Archive for Linux

Ubuntu Phone OS: Initial Thoughts

ubuntu-logoLooks like Canonical is serious about making 2013 a big year for the Ubuntu project. As I am sure you are aware, Canonical revealed the Ubuntu Phone OS earlier this week. Unfortunately, like most Linux enthusiast, I have not been able get my dirty little mitts on a device running the new operating system but have been reading everything that Canonical and other sources have written about it. I really would love an Ubuntu-based phone, but have some serious misgivings about the OS: Canonical  doesn’t have carrier relationships, the mobile market is maturing, and you can’t buy an Ubuntu Phone today.

Carriers are incredibly powerful in the mobile space and it is more than a little difficult to release a product without their approval and cooperation. To date, Canonical has no public relationship with any carrier and has never released any sort of device that uses cellular technology*. If you know the history of the iPhone and Apple’s interactions with the major US carriers to get the original iPhone on the market, then you know how difficult dealing with them can be. The telcos are old companies and they run their business in a very old school manner, basing a lot of what they do on relationships.

For the sake of argument, let’s say that Canonical can get a good carrier relationship to the point where the carrier actually promotes and pushes the Ubuntu Phone; make no mistake here — the carriers do push certain phones over others in the stores via ‘sales incentives’. The last time a carrier really stood behind one platform was a huge success for the platform — the platform was Android and the campaign was Verizon’s ‘Droid’ campaign. It’s fair to say that Verizon made Android a household name and can be credited with a lot of the platforms early success, but would they do it again? Would any carrier when they can just work with any of the hundreds of Android manufactures and get a platform they know they can sell? It is widely held that the ‘Droid’ campaign was designed to compete directly with the iPhone, an AT&T exclusive at the time. The market today is different, however, and if the carriers want to push handsets other than the iPhone (perhaps because they can strike a better financial arrangement with a different manufacturer than Apple), they already have the Android powerhouse and the Windows 8 darkhouse. The market is matured and there isn’t just one platform anymore. Worse still for Canonical (and Microsoft but more on that later), a lot of everyday users have spent a lot of money on apps for Android and iOS. I believe that this creates something of a platform lock in scenario that most consumers would be unwilling to move from one platform to another, because they have purchased apps and other content that cannot be moved between platforms.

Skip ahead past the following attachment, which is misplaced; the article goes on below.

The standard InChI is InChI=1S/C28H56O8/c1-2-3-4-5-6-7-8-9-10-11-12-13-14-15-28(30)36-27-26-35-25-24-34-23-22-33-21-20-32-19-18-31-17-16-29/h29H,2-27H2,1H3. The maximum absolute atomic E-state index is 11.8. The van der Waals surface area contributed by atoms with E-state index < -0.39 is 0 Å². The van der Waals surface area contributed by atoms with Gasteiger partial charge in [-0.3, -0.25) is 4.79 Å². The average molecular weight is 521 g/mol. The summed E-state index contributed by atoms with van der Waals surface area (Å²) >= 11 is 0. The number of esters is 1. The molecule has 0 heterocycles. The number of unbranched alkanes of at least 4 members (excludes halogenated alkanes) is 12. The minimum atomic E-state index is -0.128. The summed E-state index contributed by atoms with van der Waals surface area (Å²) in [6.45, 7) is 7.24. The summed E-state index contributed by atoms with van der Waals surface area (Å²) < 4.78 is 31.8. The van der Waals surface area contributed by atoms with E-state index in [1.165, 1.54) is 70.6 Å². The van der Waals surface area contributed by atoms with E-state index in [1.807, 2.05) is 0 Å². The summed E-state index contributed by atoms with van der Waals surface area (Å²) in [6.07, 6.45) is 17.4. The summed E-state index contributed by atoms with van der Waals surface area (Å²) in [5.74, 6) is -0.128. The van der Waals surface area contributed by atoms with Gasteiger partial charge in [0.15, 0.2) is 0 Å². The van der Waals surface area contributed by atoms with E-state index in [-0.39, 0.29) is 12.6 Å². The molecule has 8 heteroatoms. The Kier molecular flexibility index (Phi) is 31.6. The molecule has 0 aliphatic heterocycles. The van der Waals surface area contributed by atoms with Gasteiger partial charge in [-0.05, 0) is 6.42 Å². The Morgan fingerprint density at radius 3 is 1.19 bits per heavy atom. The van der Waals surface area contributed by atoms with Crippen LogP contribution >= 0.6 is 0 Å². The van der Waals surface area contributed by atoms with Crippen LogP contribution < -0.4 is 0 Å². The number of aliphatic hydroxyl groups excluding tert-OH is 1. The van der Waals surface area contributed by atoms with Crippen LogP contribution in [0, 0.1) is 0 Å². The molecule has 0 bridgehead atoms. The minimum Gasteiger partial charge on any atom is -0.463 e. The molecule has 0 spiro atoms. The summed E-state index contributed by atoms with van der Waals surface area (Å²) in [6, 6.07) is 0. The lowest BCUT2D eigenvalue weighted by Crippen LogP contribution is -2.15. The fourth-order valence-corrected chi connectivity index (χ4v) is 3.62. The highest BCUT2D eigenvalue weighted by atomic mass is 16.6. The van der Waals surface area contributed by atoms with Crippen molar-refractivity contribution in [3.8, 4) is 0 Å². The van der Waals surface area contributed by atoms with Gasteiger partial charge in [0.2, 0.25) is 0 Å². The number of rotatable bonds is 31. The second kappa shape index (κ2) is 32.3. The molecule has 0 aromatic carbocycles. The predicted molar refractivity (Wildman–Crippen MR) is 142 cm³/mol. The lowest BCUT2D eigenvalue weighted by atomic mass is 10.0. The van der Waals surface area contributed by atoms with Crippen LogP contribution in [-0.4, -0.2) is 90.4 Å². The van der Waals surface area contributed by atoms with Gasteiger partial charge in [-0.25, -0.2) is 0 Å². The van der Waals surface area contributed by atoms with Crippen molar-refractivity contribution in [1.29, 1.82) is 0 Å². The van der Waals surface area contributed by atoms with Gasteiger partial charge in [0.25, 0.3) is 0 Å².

It’s 2013. You can’t make a huge mobile announcement and not actually have anything consumers can buy, but that’s just what Canonical did. Of course, they will get a lot of Ubuntu fans (myself included) installing the OS on a spare Nexus but, for the mass market, they have just squandered the excitement that the market displays around a new platform launch. Worse still, they have not announced any retail partners. The sad truth is ‘normals’ (non-geeks) buy their devices in carrier retail stores or other outlets. If the Ubuntu Phone does not have a retail presence, then, for a huge market segment, it might as well not exist.

This article has been focussed on showing the issues with an Ubuntu Phone. That does not mean that I am not an Ubuntu fan. In fact, I would it to do well, since more competition in the space is good for developers and the market as a whole. Questions? Comments? Find me on Twitter and Google+. This post was brought to you by Code Journal and Fingertip Tech, INC.

 

*UPDATE: Thanks to Arthur for pointing out that they did in fact release a netbook running Ubuntu in cooperation with Vodafone. However, they have never released a phone with carrier support.

Dell XPS 13 Review pt2: Software Side

If you haven’t read it already, please take a look at my last post for a quick review of the Dell XPS 13’s hardware; this review will take a look at Ubuntu 12.04 on the laptop. A few things of note: Ubuntu was installed via the standard ISO, Dell’s Sputnik PPAs were added via apt-get after the installation was completed, and any and all proprietary drivers are being used on my machine.